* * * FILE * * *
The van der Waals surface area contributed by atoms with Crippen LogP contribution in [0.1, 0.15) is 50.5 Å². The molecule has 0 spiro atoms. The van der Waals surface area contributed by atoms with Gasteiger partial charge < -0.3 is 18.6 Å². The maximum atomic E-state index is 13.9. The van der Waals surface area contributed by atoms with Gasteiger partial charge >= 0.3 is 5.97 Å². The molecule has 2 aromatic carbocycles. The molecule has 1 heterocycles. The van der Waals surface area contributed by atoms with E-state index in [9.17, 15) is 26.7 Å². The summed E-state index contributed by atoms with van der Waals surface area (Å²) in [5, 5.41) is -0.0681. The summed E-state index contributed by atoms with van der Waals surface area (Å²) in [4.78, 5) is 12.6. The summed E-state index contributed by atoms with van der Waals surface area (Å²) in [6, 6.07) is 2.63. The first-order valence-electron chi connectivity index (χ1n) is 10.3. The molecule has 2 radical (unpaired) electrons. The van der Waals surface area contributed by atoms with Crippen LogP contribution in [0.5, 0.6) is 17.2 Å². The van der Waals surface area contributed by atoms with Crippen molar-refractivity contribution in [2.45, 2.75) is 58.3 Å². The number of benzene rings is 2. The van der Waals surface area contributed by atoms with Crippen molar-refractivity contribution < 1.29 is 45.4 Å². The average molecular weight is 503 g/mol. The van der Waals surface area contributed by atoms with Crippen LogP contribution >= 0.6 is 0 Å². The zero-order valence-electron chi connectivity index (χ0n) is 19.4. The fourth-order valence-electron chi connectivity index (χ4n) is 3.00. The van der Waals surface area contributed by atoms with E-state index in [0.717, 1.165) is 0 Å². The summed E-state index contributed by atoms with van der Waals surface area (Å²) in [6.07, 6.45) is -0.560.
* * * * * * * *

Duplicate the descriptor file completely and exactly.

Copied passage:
The van der Waals surface area contributed by atoms with Crippen LogP contribution in [0.1, 0.15) is 50.5 Å². The molecule has 0 spiro atoms. The van der Waals surface area contributed by atoms with Gasteiger partial charge < -0.3 is 18.6 Å². The maximum atomic E-state index is 13.9. The van der Waals surface area contributed by atoms with Gasteiger partial charge >= 0.3 is 5.97 Å². The molecule has 2 aromatic carbocycles. The molecule has 1 heterocycles. The van der Waals surface area contributed by atoms with E-state index in [9.17, 15) is 26.7 Å². The summed E-state index contributed by atoms with van der Waals surface area (Å²) in [5, 5.41) is -0.0681. The summed E-state index contributed by atoms with van der Waals surface area (Å²) in [4.78, 5) is 12.6. The summed E-state index contributed by atoms with van der Waals surface area (Å²) in [6, 6.07) is 2.63. The first-order valence-electron chi connectivity index (χ1n) is 10.3. The molecule has 2 radical (unpaired) electrons. The van der Waals surface area contributed by atoms with Crippen LogP contribution in [0.5, 0.6) is 17.2 Å². The van der Waals surface area contributed by atoms with Crippen molar-refractivity contribution in [2.45, 2.75) is 58.3 Å². The number of benzene rings is 2. The van der Waals surface area contributed by atoms with Crippen molar-refractivity contribution < 1.29 is 45.4 Å². The average molecular weight is 503 g/mol. The van der Waals surface area contributed by atoms with Crippen LogP contribution >= 0.6 is 0 Å². The zero-order valence-electron chi connectivity index (χ0n) is 19.4. The fourth-order valence-electron chi connectivity index (χ4n) is 3.00. The van der Waals surface area contributed by atoms with E-state index in [0.717, 1.165) is 0 Å². The summed E-state index contributed by atoms with van der Waals surface area (Å²) in [6.07, 6.45) is -0.560.